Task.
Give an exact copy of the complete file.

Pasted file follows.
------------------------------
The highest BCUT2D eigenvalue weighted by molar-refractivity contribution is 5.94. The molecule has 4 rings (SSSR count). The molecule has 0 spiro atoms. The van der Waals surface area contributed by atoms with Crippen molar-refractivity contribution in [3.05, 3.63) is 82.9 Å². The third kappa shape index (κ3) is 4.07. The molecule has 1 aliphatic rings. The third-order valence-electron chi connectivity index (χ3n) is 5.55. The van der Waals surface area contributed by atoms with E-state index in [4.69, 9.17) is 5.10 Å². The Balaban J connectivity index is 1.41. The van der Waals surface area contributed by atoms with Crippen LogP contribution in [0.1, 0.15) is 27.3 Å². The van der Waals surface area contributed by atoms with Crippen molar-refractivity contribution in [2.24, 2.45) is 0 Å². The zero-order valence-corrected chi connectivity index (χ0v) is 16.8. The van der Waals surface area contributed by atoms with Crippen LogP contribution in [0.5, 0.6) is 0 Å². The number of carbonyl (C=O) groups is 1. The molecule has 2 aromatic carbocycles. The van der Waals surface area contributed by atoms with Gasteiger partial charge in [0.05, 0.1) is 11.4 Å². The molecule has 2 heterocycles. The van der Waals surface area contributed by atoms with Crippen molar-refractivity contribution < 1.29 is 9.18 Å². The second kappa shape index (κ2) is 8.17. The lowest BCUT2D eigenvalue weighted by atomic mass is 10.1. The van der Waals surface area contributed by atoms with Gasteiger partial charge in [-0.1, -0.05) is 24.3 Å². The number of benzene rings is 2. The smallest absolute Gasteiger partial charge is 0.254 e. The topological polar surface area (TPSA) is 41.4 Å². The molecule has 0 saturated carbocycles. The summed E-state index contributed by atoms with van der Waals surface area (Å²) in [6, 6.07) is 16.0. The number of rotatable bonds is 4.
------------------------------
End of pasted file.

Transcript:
The highest BCUT2D eigenvalue weighted by molar-refractivity contribution is 5.94. The molecule has 4 rings (SSSR count). The molecule has 0 spiro atoms. The van der Waals surface area contributed by atoms with Crippen molar-refractivity contribution in [3.05, 3.63) is 82.9 Å². The third kappa shape index (κ3) is 4.07. The molecule has 1 aliphatic rings. The third-order valence-electron chi connectivity index (χ3n) is 5.55. The van der Waals surface area contributed by atoms with E-state index in [4.69, 9.17) is 5.10 Å². The Balaban J connectivity index is 1.41. The van der Waals surface area contributed by atoms with Crippen LogP contribution in [0.1, 0.15) is 27.3 Å². The van der Waals surface area contributed by atoms with Crippen molar-refractivity contribution in [2.24, 2.45) is 0 Å². The zero-order valence-corrected chi connectivity index (χ0v) is 16.8. The van der Waals surface area contributed by atoms with Crippen LogP contribution in [0.5, 0.6) is 0 Å². The number of carbonyl (C=O) groups is 1. The molecule has 2 aromatic carbocycles. The van der Waals surface area contributed by atoms with Gasteiger partial charge in [0.05, 0.1) is 11.4 Å². The molecule has 2 heterocycles. The van der Waals surface area contributed by atoms with Crippen molar-refractivity contribution < 1.29 is 9.18 Å². The second kappa shape index (κ2) is 8.17. The lowest BCUT2D eigenvalue weighted by atomic mass is 10.1. The van der Waals surface area contributed by atoms with Gasteiger partial charge in [-0.1, -0.05) is 24.3 Å². The number of benzene rings is 2. The smallest absolute Gasteiger partial charge is 0.254 e. The topological polar surface area (TPSA) is 41.4 Å². The molecule has 0 saturated carbocycles. The summed E-state index contributed by atoms with van der Waals surface area (Å²) in [6, 6.07) is 16.0. The number of rotatable bonds is 4.